The impact words can have on career trajectories is accentuated in the workplace, where people are often
As the sexual assault allegations by Professor Christine Blasey Ford against Judge Brett Kavanaugh have played out, too few men — but especially male politicians — have publicly supported an open and respectful hearing of her assertions. This week, Senator Mazie Hirono (D-HI), her frustration boiling over at male congressmen who have questioned the integrity or mental status of Blasey Ford, or worse, remained conspicuously silent on the issue, spoke for many when she said, “I just want to say to the men in this country: Just shut up and step up. Do the right thing, for a change.”
The problem of the silent — and therefore tacitly complicit — man festers at the root of America’s ubiquitous workplace sexual harassment and gender exclusion. Reasons for male silence are legion, but most often relate to lack of awareness about the experiences of women at work, ignorance concerning the
According to popular stereotypes, women are better multitaskers. In fact, a quick Google search leads to many press articles claiming a female advantage. For example, women came out as better multitaskers when researchers used fMRI scans to measure brain activity, computer tests to measure response times, and an exercise in which people walking on a treadmill had to simultaneously complete a cognitive task.
From analyzing decades of studies of men and women in other cognitive skills, we know that men’s and women’s performance is usually quite similar. Yet there are a few tasks in which men and women consistently outperform each other — on average: For example, it is well-established that men typically fare better when imagining what complex 3-dimensional figures would look like if they were rotated. In turn, women reliably outperform men in certain verbalabilities such as remembering a list of words or other verbal
Having a baby is exciting — and exhausting. Figuring out how to take parental leave, or manage someone who’s doing it, can add an extra wrinkle.
No matter how long you’ll be away from work, there’s preparation to be done: talking to your boss, making sure colleagues can cover your projects, handling unexpected needs and feelings.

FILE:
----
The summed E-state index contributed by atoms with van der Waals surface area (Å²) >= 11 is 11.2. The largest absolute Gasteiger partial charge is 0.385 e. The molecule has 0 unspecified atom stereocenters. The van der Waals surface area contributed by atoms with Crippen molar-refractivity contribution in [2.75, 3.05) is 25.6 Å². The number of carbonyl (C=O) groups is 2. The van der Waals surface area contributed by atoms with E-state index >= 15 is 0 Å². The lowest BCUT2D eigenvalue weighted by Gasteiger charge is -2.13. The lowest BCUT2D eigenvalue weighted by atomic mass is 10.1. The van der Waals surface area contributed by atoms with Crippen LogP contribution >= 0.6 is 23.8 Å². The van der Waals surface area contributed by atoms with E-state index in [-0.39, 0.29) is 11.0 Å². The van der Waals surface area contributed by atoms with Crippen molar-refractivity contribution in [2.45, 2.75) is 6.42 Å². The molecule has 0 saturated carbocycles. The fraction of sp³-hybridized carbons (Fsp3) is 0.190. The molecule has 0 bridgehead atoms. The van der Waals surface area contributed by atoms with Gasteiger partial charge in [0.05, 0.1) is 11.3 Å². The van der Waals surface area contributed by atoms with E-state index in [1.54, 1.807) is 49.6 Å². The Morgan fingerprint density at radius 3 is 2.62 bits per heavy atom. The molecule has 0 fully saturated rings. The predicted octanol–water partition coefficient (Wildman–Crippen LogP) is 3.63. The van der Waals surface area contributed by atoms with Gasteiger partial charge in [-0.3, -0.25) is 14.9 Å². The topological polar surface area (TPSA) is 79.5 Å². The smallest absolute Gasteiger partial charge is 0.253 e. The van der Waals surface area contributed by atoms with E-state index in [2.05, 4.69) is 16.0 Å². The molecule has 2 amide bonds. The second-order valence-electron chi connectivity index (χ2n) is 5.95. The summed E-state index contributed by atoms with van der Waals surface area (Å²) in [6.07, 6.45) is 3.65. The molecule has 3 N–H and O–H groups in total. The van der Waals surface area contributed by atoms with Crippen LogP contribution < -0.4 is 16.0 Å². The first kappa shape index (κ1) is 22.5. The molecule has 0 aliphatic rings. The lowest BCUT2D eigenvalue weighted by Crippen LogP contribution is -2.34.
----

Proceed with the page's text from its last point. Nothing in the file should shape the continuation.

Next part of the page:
With the help of our guest expert, Daisy Wademan Dowling, we talk about how to effectively plan for your parental leave or the leave of someone you manage. And through the story of a lucky woman whose organization offers 12 months of paid leave, we explore what our lives might be like if we had access to more generous leaves.
Women are expected and asked to do thankless tasks — order lunch, handle less-valued clients — more than men, and research shows that doing those tasks slows down our career advancement and makes us unhappy at work. We talk about why we wind up with so much office drudgery and how to get some of it off our plates. Guests: Lise Vesterlund and Ruchika Tulshyan.
Could you take notes? Would you mind ordering lunch? We need someone to organize the off-site event — can you do that? Whether you’ve just started your career or are the CEO of the company, if you’re a woman, people expect you to do routine, time-consuming tasks that no one else wants to do.
Career or child care? It’s an unfortunate dilemma faced by every working woman with a baby on the way. Should she take a lengthy maternity leave, knowing that more time at home can improve the well-being of both mother and child? After all, research shows maternity leaves are related to lower infant mortality and reduced maternal stress. Or should she forego that long maternity leave, knowing that getting back to work quickly will improve her career opportunities?
Around the world, we are seeing a trend towards legislating longer, paid parental leaves for both mothers and fathers. Earlier this year, for example, Canada expanded its paid parental leave program from 35 weeks to 61 weeks; several Scandinavian countries have already made similar moves. These changes are motivated by a progressive concern to improve the work-life balance for working parents and encourage greater parent/child contact in those crucial first months